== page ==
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a Startup Stories with customer experience at the core with Flamingo.io

Flamingo.io Customer Experience Inc has a distinct advantage over many other startups in that they already have the customer at the core of everything they do. Their products help larger brands to engage with their end users and co-create their own customer experience. An incredibly exciting area that is only going to lead to better consumer experiences.

Targeting large financial institutions they know the pain of dealing the top end of town. Julie provides some great tips for startups to ensure you are getting paid for the value you are delivering for these type of businesses, even while you are validating the solution.

Their strategies are working too as they have already achieved phenomenal success in a short life, being voted by Springboard as the top women led startups in Australia and coming in second at CeBit’s best startup award and have been working with some of the larger companies in the US.

Be sure to check out the interview here

For those of you who like to read the Startup Stories questions have been answered here and the full transcript is below

What is your elevator pitch?

Flamingo Customers Experience Inc. where enterprise assesses business that really enables financial services companies to improve their customer acquisition, onboarding and retention. so we know that customers often have difficulty with complexity of the products and services and experiences  offered by financial services companies, so they’re really difficult to stall to and almost impossible to retain and customers just get lost on an organization’s website. Flamingo enables customers to co-design their products specifically for them as an individual by taking them through a guided experience.

When did you first realise this is a problem that needed to be solved?

Our previous time life was in the corporate world in the customer experience, design and research organization called Fifth Quadrant and we knew from many years with dealing with big business that they really had trouble bridging the gap of who their customers are, what they want and really delivering a consistent service across multi-channel. And customers are always frustrated because they couldn’t get an individualized experience, they couldn’t customize a product or a price or really interact with the company at an individual level.

So why still this disconnect after many years in business and customers asking? It’s all because big businesses have been built on traditional industrial models; command and control, CEO, CFO and it’s all comes from within the organization’s process. They’re designing their staff without customer’s involvement which really is not customer centric. There’s got to be an away using cool technology that we can now bridge the gap which is how Flamingo 18 month ago became a business.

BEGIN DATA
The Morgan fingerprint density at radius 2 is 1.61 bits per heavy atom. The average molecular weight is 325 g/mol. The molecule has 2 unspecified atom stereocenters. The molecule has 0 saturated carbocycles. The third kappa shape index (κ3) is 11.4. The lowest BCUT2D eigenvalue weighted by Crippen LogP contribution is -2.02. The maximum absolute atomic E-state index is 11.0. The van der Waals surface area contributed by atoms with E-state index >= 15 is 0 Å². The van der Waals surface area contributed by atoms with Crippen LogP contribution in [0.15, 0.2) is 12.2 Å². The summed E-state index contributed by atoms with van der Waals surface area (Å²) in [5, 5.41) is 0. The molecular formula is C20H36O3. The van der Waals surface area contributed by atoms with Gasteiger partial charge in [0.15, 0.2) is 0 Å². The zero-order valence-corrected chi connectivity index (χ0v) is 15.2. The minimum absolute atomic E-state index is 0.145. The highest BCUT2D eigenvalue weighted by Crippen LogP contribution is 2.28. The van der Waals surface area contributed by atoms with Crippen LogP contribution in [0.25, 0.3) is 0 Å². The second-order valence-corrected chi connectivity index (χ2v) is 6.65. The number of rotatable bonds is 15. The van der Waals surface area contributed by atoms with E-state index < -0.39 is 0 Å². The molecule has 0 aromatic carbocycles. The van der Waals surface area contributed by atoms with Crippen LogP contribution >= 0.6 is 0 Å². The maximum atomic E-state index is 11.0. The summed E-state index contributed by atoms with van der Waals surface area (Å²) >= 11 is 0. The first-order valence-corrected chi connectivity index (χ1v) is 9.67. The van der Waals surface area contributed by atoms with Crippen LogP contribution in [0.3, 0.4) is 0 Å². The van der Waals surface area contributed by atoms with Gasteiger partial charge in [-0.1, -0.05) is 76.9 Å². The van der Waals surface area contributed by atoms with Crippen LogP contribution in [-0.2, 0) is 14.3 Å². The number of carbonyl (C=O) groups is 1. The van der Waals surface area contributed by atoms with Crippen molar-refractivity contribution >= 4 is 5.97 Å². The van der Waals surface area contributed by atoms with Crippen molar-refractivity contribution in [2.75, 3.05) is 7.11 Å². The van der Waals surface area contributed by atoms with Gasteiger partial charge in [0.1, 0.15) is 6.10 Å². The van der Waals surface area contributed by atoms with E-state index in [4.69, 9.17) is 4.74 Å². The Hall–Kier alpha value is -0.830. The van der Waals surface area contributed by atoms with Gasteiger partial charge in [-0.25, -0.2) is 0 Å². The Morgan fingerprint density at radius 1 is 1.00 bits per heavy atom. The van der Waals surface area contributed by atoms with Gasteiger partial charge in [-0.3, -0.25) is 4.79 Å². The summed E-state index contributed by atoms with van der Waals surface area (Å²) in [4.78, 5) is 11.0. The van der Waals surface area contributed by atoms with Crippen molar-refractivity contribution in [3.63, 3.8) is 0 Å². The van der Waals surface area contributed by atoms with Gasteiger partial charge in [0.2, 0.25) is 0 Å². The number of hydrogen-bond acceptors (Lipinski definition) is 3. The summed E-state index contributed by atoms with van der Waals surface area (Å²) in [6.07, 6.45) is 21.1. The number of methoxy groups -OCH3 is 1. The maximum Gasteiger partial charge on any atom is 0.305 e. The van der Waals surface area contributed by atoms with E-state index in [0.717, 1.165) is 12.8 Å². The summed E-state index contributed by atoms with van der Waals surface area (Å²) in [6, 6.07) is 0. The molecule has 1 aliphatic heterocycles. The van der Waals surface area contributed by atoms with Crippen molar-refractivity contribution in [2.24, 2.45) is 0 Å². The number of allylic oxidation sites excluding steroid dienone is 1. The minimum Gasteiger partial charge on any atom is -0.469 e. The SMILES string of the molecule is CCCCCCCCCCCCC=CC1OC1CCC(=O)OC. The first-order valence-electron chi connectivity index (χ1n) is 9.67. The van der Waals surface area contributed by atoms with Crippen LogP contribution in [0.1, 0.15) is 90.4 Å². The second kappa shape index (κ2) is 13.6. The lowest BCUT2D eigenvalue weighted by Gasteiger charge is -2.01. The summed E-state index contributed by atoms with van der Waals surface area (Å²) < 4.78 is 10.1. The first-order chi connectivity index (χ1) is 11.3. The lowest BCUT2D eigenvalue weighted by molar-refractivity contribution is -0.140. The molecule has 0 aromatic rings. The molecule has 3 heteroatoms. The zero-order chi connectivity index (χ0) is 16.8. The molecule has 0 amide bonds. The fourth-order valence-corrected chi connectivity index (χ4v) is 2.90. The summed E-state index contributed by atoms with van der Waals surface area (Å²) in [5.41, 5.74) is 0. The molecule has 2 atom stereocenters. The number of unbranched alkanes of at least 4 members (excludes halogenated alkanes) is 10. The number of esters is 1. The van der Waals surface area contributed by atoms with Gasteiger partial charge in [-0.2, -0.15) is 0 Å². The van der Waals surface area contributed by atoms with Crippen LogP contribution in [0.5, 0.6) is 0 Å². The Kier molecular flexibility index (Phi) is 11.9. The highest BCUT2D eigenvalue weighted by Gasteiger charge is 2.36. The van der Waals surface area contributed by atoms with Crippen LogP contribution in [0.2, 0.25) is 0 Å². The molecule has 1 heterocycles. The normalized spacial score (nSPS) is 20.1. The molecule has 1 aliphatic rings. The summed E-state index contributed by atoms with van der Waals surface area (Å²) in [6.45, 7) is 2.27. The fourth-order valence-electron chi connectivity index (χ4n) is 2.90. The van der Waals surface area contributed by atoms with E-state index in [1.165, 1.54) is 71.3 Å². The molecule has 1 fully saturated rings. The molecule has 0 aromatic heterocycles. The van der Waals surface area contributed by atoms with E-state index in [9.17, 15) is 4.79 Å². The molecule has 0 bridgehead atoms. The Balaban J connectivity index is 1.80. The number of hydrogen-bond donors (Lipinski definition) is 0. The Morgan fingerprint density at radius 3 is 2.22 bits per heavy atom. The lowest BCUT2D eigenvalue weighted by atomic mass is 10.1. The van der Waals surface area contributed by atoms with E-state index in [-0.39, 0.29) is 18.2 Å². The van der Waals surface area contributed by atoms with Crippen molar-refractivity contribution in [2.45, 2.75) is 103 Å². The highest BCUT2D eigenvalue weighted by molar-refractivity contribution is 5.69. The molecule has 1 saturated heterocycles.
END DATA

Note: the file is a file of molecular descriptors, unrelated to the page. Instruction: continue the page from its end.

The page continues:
Can you tell us more about your sales story?

Everything we’ve done is through relationships, this moment in time and also just approaching organizations through their innovation divisions. But it’s mainly relationship building and through channel partners. It’s not hard once you start having conversation about retaining your customer better, acquiring a customer better and onboarding your customers better. It’s a pain point for all organization today. They’re all very conscious that consumers can change at any time. It doesn’t cost too much to cancel a service and get one somewhere else or whatever it may be. So it’s costing organizations a lot of money. If they just change something slightly they’re able to retain them for long term and give them a better experience and then obviously the ROI is invaluable.

What is your biggest revenue challenge to date?

Long sales cycles! We didn’t want to do a free trial because we can’t afford that. But we say, let’s do a paid trial where you give us a nominal fee and we take the majority of the cost out of it. So we would probably put 3 times the amount work and effort to run a paid trail. But at least we’re getting compensation a little bit. It does help us a little bit but it’s hard. So I would say to any other startup, if you could fund it just slightly, it’s a bit of a benefit and it shows the organization that actually you’re taking a little bit risk as well. if you really believe in your product and know that it’s going to hit the KPI , give the Return on Investment, then you should be paid for it, even if a nominal fee


 

Full transcript